Street Eatin'

What’s the Next Seattle Food Truck to Go Brick-and-Mortar?

Some thoughts.

By Christopher Werner October 19, 2011

Is a brick-and-mortar location in the cards for Adria Shimada and Parfait? Crazier things have happened. Photo: Nick Feldman.

The food truck trend is thriving in Seattle—this we know. So thriving, in fact, the movement is spawning all sorts of trendlets. Like the mobile operators who have gone ahead and planted permanent offshoots.

In August Kurt Dammeier, owner of popular porcine rover Maximus Minimus, revealed to Nosh Pit plans to open a restaurant piggybacking (har) off the barbecue operation. The news came after a string of other street food stars—Skillet, Marination Mobile, Miles James of Seattle Sausage Company—went 180 and expanded into brick-and-mortar territory.

Dammeier’s barbecue house is due in several months, but after that, who might put down roots? (Because someone will, Zagat tells us.) And who viably could? Some thoughts.

Seattle’s craving Creole cuisine, and they’re looking to one guy for it: Matthew Lewis. After its debut in August 2010, Lewis’s Where Ya At Matt shot to the very top of the food truck crew—and it’s been there since. You can’t troll Twitter without spotting praise for his beignets and po’boys; they maintain a sort of cult status, and have even gotten him national play. Lewis’s crawfish boils are a hit, and he’s hinted at hosting gospel brunches and wine dinners. Why stop there?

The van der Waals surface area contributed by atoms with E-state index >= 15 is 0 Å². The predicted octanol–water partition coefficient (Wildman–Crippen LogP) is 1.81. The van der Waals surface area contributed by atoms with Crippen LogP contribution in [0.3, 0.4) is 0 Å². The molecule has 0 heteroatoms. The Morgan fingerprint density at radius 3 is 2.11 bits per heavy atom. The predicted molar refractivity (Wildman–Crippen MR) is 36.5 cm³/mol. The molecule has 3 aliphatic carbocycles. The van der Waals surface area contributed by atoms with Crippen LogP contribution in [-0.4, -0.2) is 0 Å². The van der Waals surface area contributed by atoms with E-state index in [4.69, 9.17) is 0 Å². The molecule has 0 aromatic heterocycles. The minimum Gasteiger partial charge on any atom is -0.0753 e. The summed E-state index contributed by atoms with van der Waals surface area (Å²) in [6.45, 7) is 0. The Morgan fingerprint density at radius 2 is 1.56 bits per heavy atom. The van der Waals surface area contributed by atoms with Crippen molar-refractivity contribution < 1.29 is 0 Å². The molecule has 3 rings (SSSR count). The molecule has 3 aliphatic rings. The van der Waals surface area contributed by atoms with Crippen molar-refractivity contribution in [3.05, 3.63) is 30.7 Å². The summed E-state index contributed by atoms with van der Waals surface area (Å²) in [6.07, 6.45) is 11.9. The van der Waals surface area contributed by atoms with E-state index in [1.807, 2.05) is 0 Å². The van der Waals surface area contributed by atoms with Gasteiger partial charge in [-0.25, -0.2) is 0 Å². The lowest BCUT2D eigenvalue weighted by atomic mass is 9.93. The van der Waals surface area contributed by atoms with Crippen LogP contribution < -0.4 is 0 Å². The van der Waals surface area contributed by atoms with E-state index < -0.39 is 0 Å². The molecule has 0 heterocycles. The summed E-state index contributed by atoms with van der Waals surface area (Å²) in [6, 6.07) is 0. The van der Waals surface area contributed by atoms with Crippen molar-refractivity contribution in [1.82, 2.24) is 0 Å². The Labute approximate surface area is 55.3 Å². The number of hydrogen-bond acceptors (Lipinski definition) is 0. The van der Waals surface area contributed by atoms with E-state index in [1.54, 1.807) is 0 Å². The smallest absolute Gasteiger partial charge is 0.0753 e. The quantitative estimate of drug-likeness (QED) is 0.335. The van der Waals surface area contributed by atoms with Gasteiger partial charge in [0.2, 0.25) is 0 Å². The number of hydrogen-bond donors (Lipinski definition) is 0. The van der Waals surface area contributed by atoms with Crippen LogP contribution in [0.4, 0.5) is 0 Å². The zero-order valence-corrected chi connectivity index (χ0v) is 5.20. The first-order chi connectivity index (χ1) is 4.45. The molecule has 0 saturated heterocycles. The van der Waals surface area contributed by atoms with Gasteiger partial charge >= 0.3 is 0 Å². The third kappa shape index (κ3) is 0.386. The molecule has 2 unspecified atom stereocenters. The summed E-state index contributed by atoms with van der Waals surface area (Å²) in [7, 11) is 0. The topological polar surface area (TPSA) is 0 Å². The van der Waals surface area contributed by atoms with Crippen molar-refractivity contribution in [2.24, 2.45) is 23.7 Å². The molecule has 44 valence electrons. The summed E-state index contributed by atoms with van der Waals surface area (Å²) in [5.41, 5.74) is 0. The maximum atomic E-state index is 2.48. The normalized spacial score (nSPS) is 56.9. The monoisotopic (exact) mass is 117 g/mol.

Seasoned eaters have labeled Parfait the best ice cream in Seattle. In February owner Adria Shimada launched a home delivery service to nine neighborhoods—brand building is on the mind. Every (artisanal, inventive) batch is from scratch and made with only organic and local ingredients—Shimada knows what’s up when it comes to winning locals’ favor. And isn’t it time someone took on Seattle’s other ice cream queen?

Like Shimada, Street Treats owner Diane Skwiercz considers her four-wheeler a launching pad for tangential projects: For the past year she’s been building out a wholesale racket. As such she’s stocking coffee shops round town with biscotti, Russian tea cakes, and other sweets (also all from scratch). She’s told Nosh she hasn’t much thought about going brick-and-mortar, but Skwiercz, who also organized the Cap Hill Night Market, is an ambitious one. Plus, she’s got pregnant women rooting for her.

What food truck would you like to see set up shop?

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